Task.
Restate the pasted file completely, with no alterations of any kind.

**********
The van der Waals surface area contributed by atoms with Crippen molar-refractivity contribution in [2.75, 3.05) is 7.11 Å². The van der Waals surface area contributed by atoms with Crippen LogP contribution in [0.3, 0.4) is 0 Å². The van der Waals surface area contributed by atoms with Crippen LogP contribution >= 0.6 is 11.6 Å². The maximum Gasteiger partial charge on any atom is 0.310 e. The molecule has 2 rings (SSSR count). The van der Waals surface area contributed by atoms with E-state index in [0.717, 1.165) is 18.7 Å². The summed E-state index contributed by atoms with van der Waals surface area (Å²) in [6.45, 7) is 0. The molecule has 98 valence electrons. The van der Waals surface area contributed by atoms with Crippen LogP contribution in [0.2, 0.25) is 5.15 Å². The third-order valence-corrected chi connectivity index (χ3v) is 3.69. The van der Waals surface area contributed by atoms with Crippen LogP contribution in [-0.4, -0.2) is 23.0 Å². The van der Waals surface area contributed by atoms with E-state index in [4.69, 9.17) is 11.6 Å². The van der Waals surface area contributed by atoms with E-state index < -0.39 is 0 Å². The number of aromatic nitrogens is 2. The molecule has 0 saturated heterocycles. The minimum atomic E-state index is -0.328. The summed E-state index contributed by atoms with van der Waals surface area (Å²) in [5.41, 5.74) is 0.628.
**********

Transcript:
The van der Waals surface area contributed by atoms with Crippen molar-refractivity contribution in [2.75, 3.05) is 7.11 Å². The van der Waals surface area contributed by atoms with Crippen LogP contribution in [0.3, 0.4) is 0 Å². The van der Waals surface area contributed by atoms with Crippen LogP contribution >= 0.6 is 11.6 Å². The maximum Gasteiger partial charge on any atom is 0.310 e. The molecule has 2 rings (SSSR count). The van der Waals surface area contributed by atoms with E-state index in [0.717, 1.165) is 18.7 Å². The summed E-state index contributed by atoms with van der Waals surface area (Å²) in [6.45, 7) is 0. The molecule has 98 valence electrons. The van der Waals surface area contributed by atoms with Crippen LogP contribution in [0.2, 0.25) is 5.15 Å². The third-order valence-corrected chi connectivity index (χ3v) is 3.69. The van der Waals surface area contributed by atoms with Crippen LogP contribution in [-0.4, -0.2) is 23.0 Å². The van der Waals surface area contributed by atoms with E-state index in [4.69, 9.17) is 11.6 Å². The van der Waals surface area contributed by atoms with E-state index < -0.39 is 0 Å². The number of aromatic nitrogens is 2. The molecule has 0 saturated heterocycles. The minimum atomic E-state index is -0.328. The summed E-state index contributed by atoms with van der Waals surface area (Å²) in [5.41, 5.74) is 0.628.